Wood sculpture of the Buddha Amida Nyorai
A large wood figure of the Buddha, depicted standing on a high, multi-part throne in the form of a lotus, dressed in elaborately folded robes, which cover the shoulders, fall open at the chest and leave the feet exposed. The face has a serene expression and symmetrical features, a sensuous mouth and a long, straight nose. The hooded eyelids almost cover the inset painted eyes and are surmounted by arched eyebrows. The ears have long pendulous lobes, the ends of which are pierced. A small semi-precious stone on the forehead between the eyebrows indicates the third eye of spiritual vision. The head is covered in a tightly fitting, black painted coiffure. The Buddha’s right hand is raised, holding a separate staff, which is pointed at the top and hung with several rings. His left hand is extended forwards, palm upwards, and holds a peach. The sculpture is covered in ample gilding. At the back is a removable giltbronze halo, the rays of which extend beyond the Buddha’s head. The composite lotus base is also gilded, and in turn supported by a ‘rockwork’ wood stand, which is painted black.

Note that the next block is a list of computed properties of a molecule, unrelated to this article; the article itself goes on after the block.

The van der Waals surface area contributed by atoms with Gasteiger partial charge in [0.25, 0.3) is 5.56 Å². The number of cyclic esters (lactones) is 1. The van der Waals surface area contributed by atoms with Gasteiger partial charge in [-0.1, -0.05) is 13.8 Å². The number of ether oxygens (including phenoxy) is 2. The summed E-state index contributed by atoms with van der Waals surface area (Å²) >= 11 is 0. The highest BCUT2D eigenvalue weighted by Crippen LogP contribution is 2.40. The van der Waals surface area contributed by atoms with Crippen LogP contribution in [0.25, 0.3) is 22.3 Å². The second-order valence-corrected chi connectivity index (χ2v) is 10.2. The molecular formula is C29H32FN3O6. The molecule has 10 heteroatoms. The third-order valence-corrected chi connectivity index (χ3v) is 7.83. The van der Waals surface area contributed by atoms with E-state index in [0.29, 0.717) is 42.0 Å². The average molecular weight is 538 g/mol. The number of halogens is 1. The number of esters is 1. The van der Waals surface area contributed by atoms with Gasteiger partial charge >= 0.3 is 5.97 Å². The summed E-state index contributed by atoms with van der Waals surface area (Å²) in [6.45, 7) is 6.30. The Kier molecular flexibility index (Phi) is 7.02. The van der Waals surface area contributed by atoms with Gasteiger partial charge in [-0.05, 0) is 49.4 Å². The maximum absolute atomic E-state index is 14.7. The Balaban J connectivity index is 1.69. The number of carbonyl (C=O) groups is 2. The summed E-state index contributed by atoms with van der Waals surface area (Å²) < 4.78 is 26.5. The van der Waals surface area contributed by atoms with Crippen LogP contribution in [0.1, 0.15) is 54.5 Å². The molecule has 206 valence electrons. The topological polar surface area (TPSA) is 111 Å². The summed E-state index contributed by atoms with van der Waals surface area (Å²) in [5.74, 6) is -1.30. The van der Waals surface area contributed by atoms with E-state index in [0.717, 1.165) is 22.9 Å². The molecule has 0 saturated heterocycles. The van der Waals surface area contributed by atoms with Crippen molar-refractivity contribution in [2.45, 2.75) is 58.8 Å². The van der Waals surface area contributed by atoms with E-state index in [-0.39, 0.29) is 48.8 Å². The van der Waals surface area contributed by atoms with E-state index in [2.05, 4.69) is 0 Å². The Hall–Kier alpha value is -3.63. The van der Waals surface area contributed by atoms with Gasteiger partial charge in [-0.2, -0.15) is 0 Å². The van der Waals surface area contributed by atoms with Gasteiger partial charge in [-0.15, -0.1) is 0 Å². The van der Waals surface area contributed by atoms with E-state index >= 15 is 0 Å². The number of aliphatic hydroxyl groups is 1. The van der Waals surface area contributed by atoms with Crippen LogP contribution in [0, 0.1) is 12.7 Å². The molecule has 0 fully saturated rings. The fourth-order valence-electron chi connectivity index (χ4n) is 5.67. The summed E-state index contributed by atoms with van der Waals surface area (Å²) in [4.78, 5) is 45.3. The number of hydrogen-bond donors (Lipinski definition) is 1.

Stylistically, this serene, large wood figure of the Buddha carries on the tradition of Japanese wood sculpture from earlier eras, such as the Kamakura period (1185-1333), typical features of which are simple folded clothing and a serene expression. Indeed these characteristics continued to define sculpture of later periods. A standing wood Muromachi period Buddha with comparable features is in the Avery Brundage Collection at the Asian Art Museum of San Francisco. A standing wood sculpture of Amida Nyorai dated to the Edo period 17th – 18th century is in the Langen collection.
- Lefebvre d’Argencé, R-Y. Chinese, Korean and Japanese Sculpture in the Avery Brundage Collection, Asian Art Museum of San Francisco, 1974, no. 218, p. 410
- Murase, M. Herbstwind in den Kiefern: Japanische Kunst der Sammlung Langen, Prestel, Munich, 1998, no. 25, p. 68-9